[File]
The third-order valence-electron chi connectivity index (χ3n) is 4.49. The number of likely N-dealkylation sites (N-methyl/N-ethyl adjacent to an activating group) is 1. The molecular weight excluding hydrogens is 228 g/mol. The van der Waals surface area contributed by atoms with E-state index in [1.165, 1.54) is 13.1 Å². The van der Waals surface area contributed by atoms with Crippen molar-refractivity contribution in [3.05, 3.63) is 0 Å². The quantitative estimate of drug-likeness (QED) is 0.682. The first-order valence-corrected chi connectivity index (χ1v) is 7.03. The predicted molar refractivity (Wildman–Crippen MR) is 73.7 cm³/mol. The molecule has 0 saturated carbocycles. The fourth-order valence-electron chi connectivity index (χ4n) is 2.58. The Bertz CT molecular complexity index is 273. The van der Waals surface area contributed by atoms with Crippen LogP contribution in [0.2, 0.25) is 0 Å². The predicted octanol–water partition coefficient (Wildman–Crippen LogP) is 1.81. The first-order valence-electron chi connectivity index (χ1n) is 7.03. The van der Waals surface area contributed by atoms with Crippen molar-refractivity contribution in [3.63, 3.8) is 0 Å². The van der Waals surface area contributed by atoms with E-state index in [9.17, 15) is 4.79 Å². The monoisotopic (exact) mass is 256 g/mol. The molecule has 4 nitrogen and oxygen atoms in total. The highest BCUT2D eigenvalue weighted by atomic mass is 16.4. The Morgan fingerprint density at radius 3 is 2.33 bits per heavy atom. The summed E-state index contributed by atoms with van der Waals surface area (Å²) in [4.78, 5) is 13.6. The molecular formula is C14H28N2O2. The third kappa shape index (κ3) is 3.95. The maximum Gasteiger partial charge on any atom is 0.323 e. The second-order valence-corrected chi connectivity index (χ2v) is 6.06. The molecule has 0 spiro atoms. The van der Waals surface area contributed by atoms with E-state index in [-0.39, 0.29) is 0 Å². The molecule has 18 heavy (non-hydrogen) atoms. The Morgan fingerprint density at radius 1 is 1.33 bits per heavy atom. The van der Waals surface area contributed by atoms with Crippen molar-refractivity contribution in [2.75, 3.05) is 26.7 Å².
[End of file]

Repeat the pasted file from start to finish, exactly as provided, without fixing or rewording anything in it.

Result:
The third-order valence-electron chi connectivity index (χ3n) is 4.49. The number of likely N-dealkylation sites (N-methyl/N-ethyl adjacent to an activating group) is 1. The molecular weight excluding hydrogens is 228 g/mol. The van der Waals surface area contributed by atoms with E-state index in [1.165, 1.54) is 13.1 Å². The van der Waals surface area contributed by atoms with Crippen molar-refractivity contribution in [3.05, 3.63) is 0 Å². The quantitative estimate of drug-likeness (QED) is 0.682. The first-order valence-corrected chi connectivity index (χ1v) is 7.03. The predicted molar refractivity (Wildman–Crippen MR) is 73.7 cm³/mol. The molecule has 0 saturated carbocycles. The fourth-order valence-electron chi connectivity index (χ4n) is 2.58. The Bertz CT molecular complexity index is 273. The van der Waals surface area contributed by atoms with Crippen LogP contribution in [0.2, 0.25) is 0 Å². The predicted octanol–water partition coefficient (Wildman–Crippen LogP) is 1.81. The first-order valence-electron chi connectivity index (χ1n) is 7.03. The van der Waals surface area contributed by atoms with Crippen molar-refractivity contribution in [3.63, 3.8) is 0 Å². The van der Waals surface area contributed by atoms with E-state index in [9.17, 15) is 4.79 Å². The monoisotopic (exact) mass is 256 g/mol. The molecule has 4 nitrogen and oxygen atoms in total. The highest BCUT2D eigenvalue weighted by atomic mass is 16.4. The Morgan fingerprint density at radius 3 is 2.33 bits per heavy atom. The summed E-state index contributed by atoms with van der Waals surface area (Å²) in [4.78, 5) is 13.6. The molecular formula is C14H28N2O2. The third kappa shape index (κ3) is 3.95. The maximum Gasteiger partial charge on any atom is 0.323 e. The second-order valence-corrected chi connectivity index (χ2v) is 6.06. The molecule has 0 spiro atoms. The van der Waals surface area contributed by atoms with E-state index in [-0.39, 0.29) is 0 Å². The molecule has 18 heavy (non-hydrogen) atoms. The Morgan fingerprint density at radius 1 is 1.33 bits per heavy atom. The van der Waals surface area contributed by atoms with Crippen molar-refractivity contribution in [2.75, 3.05) is 26.7 Å².